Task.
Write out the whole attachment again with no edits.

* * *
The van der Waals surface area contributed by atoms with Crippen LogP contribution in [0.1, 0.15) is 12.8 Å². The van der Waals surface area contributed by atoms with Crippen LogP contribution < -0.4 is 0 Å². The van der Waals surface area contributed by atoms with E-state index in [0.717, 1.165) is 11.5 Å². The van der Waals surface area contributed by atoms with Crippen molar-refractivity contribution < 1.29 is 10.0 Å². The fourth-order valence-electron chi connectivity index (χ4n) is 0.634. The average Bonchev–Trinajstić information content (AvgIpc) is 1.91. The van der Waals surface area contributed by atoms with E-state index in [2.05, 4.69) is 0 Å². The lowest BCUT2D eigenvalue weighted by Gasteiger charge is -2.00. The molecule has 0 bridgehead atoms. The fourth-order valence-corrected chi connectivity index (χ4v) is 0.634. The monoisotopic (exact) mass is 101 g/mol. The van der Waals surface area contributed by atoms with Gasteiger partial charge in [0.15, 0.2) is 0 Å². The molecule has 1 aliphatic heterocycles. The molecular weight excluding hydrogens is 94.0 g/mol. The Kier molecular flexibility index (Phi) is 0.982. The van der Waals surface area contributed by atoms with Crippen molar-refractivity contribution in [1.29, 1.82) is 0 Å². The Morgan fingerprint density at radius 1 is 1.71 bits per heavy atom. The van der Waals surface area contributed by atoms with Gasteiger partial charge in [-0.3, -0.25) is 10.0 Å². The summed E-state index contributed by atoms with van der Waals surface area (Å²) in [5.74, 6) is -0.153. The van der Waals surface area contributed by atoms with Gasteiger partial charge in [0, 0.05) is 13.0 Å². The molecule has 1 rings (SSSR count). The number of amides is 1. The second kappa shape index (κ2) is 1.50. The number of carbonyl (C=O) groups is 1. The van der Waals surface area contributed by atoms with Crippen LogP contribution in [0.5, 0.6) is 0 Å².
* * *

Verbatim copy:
The van der Waals surface area contributed by atoms with Crippen LogP contribution in [0.1, 0.15) is 12.8 Å². The van der Waals surface area contributed by atoms with Crippen LogP contribution < -0.4 is 0 Å². The van der Waals surface area contributed by atoms with E-state index in [0.717, 1.165) is 11.5 Å². The van der Waals surface area contributed by atoms with Crippen molar-refractivity contribution < 1.29 is 10.0 Å². The fourth-order valence-electron chi connectivity index (χ4n) is 0.634. The average Bonchev–Trinajstić information content (AvgIpc) is 1.91. The van der Waals surface area contributed by atoms with E-state index in [2.05, 4.69) is 0 Å². The lowest BCUT2D eigenvalue weighted by Gasteiger charge is -2.00. The molecule has 0 bridgehead atoms. The fourth-order valence-corrected chi connectivity index (χ4v) is 0.634. The monoisotopic (exact) mass is 101 g/mol. The van der Waals surface area contributed by atoms with Gasteiger partial charge in [0.15, 0.2) is 0 Å². The molecule has 1 aliphatic heterocycles. The molecular weight excluding hydrogens is 94.0 g/mol. The Kier molecular flexibility index (Phi) is 0.982. The van der Waals surface area contributed by atoms with Crippen molar-refractivity contribution in [1.29, 1.82) is 0 Å². The Morgan fingerprint density at radius 1 is 1.71 bits per heavy atom. The van der Waals surface area contributed by atoms with Gasteiger partial charge in [-0.3, -0.25) is 10.0 Å². The summed E-state index contributed by atoms with van der Waals surface area (Å²) in [5.74, 6) is -0.153. The van der Waals surface area contributed by atoms with Gasteiger partial charge in [0, 0.05) is 13.0 Å². The molecule has 1 rings (SSSR count). The number of amides is 1. The second kappa shape index (κ2) is 1.50. The number of carbonyl (C=O) groups is 1. The van der Waals surface area contributed by atoms with Crippen LogP contribution in [0.5, 0.6) is 0 Å².